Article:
In certain circles, it is popular to talk about the name
Lao Tzu (or Laozi) having the dual meaning of "Old Master" and
"Ancient Child." Some feel that this is a higher level of wisdom
that points to the childlike sense of wonder and the state of grace that
are at the heart of a Taoist sage.
It sounds really cool, but it's not true. Lao Tzu / Laozi definitely
does not mean Old Child, Ancient Child, Old Son, Ancient Son, Old Boy,
Ancient Boy, or other similar permutations. In this context the
character tzu or zi can only mean "master" or "great
teacher." In another context, combined with other characters, it
can mean "child" or "son." In this context it has no
such meaning. Not
today nor in ancient times.
Upon hearing this, some may shrug and say: "Whatever. I'll just let
the scholars fight it out." This assumes the point is a matter of
scholarly debate, but it's not. It's simply a matter of logic and actual
(as opposed to imagined) linguistic meaning. To a native speaker of
Chinese, there is no controversey.
When applied as an honorific, the tzu character is used for many
other great teachers from Chinese history. Some of the better known ones
in the West are Chuang Tzu, Sun Tzu, and Confucius (Kong Tzu). In the
Pinyin system these would be written as Zhuangzi, Sunzi, and Kongzi
The tzu character is used in the exact same way for all of
these sages (for our specific examples, we can also note that it is used in the exact same way
for them during the same period in Chinese history). Therefore, if it really does have
a dual meaning for Lao Tzu, it must also have the same dual meaning for all of them. This means Chuang Tzu becomes "Chuang Child," Sun
Tzu becomes "Sun Child," Confucius becomes "Kong Child," and so on for
all the other sages with the same title.
Some of the people who think
Lao Tzu means "Old Child" also believe that Taoism is diametrically
opposite to Confucianism. To them, the idea that the strict, un-Tao-like
Confucius can be the Kong Child would probably not sit too well.
And how about the Art of War having been written by the
Sun Child? Does that point to the hidden wisdom that warfare is, um...
Clearly, this makes no sense. The idea that Lao Tzu
means "Ancient Child" is in fact a misuse of language that
leads to strange conclusions - unless we can come up with
additional, equally contrived theories to explain why it's true only for Lao
Tzu, or perhaps only for Taoist
sages, but not for anyone else.
How did the misconception come about in
the first place? There are several primary sources: 1) superstitious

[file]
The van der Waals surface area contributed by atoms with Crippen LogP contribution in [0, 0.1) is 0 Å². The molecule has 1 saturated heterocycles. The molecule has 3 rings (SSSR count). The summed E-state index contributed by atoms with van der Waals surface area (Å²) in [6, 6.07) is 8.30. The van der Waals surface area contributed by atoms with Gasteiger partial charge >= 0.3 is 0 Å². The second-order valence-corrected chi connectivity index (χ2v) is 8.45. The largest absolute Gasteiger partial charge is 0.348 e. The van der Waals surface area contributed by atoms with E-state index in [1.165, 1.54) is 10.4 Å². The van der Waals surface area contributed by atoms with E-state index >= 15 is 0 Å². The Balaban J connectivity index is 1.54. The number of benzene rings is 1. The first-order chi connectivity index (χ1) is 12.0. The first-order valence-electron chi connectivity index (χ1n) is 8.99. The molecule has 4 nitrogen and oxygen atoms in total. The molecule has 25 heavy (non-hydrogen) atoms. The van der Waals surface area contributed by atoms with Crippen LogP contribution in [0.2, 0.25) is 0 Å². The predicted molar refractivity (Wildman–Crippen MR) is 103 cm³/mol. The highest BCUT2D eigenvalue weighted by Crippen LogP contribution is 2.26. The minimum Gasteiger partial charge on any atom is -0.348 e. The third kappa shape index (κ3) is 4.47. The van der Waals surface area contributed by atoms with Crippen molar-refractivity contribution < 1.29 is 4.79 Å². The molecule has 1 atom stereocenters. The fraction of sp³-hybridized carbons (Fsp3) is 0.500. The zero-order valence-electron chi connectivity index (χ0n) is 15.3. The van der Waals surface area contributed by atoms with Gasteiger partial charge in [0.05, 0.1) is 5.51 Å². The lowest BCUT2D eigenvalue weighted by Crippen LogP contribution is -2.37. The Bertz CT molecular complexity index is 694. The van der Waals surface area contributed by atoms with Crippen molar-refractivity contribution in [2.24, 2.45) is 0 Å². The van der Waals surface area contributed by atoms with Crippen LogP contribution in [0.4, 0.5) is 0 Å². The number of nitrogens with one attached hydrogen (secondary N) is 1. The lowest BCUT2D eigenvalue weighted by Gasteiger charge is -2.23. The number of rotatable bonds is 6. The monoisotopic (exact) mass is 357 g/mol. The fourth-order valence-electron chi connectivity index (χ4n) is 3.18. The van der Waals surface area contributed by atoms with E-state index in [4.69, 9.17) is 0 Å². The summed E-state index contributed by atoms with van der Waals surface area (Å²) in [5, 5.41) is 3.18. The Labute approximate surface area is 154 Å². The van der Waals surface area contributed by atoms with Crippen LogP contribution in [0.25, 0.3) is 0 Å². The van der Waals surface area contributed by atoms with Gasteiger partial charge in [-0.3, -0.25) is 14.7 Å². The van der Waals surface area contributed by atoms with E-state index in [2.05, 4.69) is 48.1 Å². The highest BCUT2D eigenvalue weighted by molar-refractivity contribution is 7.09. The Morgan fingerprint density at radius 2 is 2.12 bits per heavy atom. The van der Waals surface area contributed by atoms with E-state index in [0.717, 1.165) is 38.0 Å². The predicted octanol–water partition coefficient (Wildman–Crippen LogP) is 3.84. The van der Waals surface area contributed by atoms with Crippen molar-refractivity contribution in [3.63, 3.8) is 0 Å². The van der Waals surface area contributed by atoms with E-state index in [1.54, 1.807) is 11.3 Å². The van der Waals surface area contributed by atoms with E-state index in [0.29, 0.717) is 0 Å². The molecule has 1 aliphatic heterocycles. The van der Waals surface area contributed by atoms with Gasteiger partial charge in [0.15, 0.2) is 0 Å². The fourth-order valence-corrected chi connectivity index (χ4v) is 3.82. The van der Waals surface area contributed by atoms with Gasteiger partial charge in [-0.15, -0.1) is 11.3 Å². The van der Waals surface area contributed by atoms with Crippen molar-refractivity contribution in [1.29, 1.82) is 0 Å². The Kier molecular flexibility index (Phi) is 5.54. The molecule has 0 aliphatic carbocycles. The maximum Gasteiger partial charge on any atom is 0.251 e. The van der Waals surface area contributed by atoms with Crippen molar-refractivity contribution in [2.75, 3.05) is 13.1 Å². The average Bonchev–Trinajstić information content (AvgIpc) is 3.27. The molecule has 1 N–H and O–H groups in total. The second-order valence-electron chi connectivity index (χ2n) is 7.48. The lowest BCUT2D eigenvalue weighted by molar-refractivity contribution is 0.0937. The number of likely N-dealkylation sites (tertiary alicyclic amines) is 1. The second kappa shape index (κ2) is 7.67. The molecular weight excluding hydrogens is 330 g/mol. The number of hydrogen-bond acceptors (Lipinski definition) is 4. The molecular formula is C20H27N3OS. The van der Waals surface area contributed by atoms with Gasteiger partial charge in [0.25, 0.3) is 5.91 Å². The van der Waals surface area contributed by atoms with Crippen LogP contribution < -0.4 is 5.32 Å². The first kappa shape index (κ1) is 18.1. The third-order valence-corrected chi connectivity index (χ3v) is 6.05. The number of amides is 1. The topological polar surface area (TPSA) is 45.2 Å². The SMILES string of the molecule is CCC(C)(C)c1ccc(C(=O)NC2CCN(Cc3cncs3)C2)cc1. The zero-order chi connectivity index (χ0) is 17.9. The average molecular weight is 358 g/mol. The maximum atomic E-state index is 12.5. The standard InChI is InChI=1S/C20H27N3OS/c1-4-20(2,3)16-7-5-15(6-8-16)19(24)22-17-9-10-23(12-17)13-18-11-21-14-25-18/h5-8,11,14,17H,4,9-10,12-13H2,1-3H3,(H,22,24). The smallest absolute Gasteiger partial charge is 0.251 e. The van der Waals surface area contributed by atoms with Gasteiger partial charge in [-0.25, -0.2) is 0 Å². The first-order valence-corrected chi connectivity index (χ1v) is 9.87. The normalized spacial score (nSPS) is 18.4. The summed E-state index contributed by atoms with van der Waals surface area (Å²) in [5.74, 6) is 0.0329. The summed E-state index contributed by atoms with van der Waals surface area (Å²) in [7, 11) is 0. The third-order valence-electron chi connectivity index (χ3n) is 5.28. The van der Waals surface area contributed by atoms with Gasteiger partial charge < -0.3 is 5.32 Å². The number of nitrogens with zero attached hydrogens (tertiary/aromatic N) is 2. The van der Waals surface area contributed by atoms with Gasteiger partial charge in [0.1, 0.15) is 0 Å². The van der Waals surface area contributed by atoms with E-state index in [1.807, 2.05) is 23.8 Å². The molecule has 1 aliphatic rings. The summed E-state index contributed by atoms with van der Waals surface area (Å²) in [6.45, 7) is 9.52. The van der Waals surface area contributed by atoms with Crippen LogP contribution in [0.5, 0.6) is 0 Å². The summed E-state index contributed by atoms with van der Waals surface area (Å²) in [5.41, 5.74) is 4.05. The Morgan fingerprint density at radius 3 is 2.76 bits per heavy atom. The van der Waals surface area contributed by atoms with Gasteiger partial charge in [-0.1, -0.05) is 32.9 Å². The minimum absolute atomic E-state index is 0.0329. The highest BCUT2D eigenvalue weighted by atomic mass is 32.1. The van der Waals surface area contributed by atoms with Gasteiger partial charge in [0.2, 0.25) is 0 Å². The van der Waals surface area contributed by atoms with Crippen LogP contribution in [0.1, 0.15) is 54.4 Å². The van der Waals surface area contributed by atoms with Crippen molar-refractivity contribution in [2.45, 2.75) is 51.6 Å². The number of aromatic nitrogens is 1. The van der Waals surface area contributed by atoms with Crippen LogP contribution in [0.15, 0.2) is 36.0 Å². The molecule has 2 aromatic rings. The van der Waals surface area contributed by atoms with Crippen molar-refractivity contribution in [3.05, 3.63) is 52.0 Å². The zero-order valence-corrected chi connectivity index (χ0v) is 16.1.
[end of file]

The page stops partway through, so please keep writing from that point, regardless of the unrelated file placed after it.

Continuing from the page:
stories invented by the Chinese about Lao Tzu being born old; 2) Western
misunderstanding of the Chinese language, largely by academics who can't
speak Chinese but are
nevertheless seen as authorities on the subject; 3) puns made by the Chinese, not
intended to be taken seriously; 4) a few Chinese people who perpetuate
the misconception because they don't know
their own language all that well, thereby unwittingly giving the notion
an aura of authenticity (if a Chinese person says Lao Tzu means Old
Child, then you just know it has to be true).
In spoken Chinese, the two characters lao tzu can have
another meaning when used in another context, but it's like
absolutely nothing imagined by Western academics.
In this other
context, the tzu character looks the same but is pronounced in a different pitch. An
English speaker probably won't be able to tell the difference. When
pronounced this way, the meaning is 1) father and 2) a rude and crude
way to refer to oneself.
For instance, when a bully wants to pick a
fight, he may say: "lao zi zo ni!" This can be translated as
"I'll beat you up!" And if we break it down linguistically, we'll see
that what it says has the compressed meaning of: "I, your old dad, will
beat you up!"
The rude and crude part of it is the assertion of
oneself over another, similar to the American expression, "who's your
daddy?" Only someone who has no class would be so insulting to someone
else. Therefore, the phrase can only be suitable for people at
the lowest level of Chinese society - illiterate and ignorant criminals, gangsters, thugs, and so on.
Note that in this situation the reality
is almost the exact opposite of the misconception. The alternative
meaning of lao tzu turns
out to be more like father than son.
Note also that none of this
implies that the original author of the Tao Te Ching has a name that can mean
"Old Master," "Father" and "Self" all at the same time. The
don't mix at all. Nor do they "bleed" into each other. Some Westerners
may have trouble understanding this point, but there is no mystery to
it. It's common to most languages.
For instance, in English, the word
"fast" means completely different things when we say "that car is fast"
(meaning quick), "hold fast" (meaning unmoving), and "starting a fast"
(meaning food restriction). We're pretty comfortable with the different
contexts, we know they have nothing to do with one another, and we can
figure out the intended meaning based on the other words that are being
said in conjunction. It's exactly like that with Chinese.
How can the
few Western writers who are still enamored with "Ancient Child" be so
far off the mark? Friends who
know me constantly hear me say that the study of the Tao in the West is
filled with numerous misconceptions - but I think even they will be
taken by surprise when they glimpse the full extent of the situation.
If you are reading this and you know Chinese, or have a friend who does,
you can take a look at
this dictionary entry (Lao Tzu as the author of the Tao Te Ching) and
this one (lao tzu as the vulgar expression). Note that the characters are exactly the same,
the pronounciation keys are slightly different, the
definitions are completely different - and neither one has anything to do
with "Ancient Child."